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By Jane Sloane, via The Asia Foundation
In reflecting on International Women’s Day and the women’s rights movements across Asia in the past year, I am reminded of a trip to Bangladesh I took in November. My trip coincided with discussions that were happening in the government on draft legislation that would allow child marriage in “special circumstances,” such as accidental or unlawful pregnancy, without setting a minimum age for such marriages.
Bangladesh has one of the highest rates of child marriage in the world, and the highest rate in Asia. Fifty-two percent of girls marry before the age of 18, and 18 percent are married before they turn 15. This results in girls being denied an education and usually getting pregnant soon after being married with some dying in childbirth and others, together with their babies, facing severe health issues.
In 2014, Bangladesh’s prime minister, Sheikh Hasina, pledged to end child marriage, committing to enact a tougher law that included severe punishment for child marriage, development of a national action plan to end child marriage under age 15 by 2021, and an end to all marriage before age 18 by 2041. Since then, no national action plan has emerged, and the Bangladesh Parliament passed the law, despite protests by rights groups, on February 27.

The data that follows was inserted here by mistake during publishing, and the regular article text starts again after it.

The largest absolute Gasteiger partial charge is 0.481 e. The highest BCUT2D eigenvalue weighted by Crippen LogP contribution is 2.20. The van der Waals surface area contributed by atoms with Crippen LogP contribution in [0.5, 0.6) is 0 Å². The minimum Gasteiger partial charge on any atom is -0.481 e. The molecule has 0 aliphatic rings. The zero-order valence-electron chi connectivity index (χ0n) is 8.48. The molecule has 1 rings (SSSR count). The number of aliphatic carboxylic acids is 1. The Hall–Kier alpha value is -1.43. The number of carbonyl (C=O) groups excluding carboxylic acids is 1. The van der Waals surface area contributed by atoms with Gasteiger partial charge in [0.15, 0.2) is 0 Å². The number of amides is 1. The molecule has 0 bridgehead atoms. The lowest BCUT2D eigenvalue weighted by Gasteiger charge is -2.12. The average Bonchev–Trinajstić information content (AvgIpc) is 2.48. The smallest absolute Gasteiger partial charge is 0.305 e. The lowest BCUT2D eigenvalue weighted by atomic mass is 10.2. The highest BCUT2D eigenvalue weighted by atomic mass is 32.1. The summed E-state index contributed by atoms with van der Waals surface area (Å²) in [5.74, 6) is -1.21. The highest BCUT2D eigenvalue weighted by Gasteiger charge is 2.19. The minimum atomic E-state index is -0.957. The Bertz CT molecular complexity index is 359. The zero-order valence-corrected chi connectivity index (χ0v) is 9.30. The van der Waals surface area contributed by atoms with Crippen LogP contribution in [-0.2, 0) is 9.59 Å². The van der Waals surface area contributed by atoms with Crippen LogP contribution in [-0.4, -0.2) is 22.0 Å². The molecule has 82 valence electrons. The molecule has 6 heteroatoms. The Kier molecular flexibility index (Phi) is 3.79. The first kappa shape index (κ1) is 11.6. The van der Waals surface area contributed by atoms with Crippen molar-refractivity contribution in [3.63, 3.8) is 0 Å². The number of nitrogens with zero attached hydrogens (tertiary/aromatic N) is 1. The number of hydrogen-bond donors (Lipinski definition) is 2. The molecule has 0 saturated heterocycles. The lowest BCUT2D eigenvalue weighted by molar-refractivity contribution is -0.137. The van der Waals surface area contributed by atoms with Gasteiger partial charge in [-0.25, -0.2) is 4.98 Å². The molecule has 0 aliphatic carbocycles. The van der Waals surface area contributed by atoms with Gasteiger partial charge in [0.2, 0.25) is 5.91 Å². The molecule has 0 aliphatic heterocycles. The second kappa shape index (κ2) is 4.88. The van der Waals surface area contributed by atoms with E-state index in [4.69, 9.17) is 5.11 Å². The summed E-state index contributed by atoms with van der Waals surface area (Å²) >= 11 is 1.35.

Against this backdrop is the work The Asia Foundation is leading in Bangladesh, which includes addressing challenges that prevent women from becoming politically and economically empowered. Women currently occupy 20 percent of seats in the Bangladesh Parliament (in what are mostly unelected, reserved seats). In March 2016, The Asia Foundation released a survey on “Bangladesh’s Democracy: According to its People.” A large majority of Bangladeshis who responded to this survey (62%) said Parliament should have only or mostly male representatives, an opinion shared by both men (69%) and women (55%). The most commonly given reasons relate to perceptions that men are intellectually superior to women (men know more, more intelligent, understand politics, better educated). Although the majority say the National Parliament should have only or mostly male representatives, a strong majority (71%) support reserved seats for women.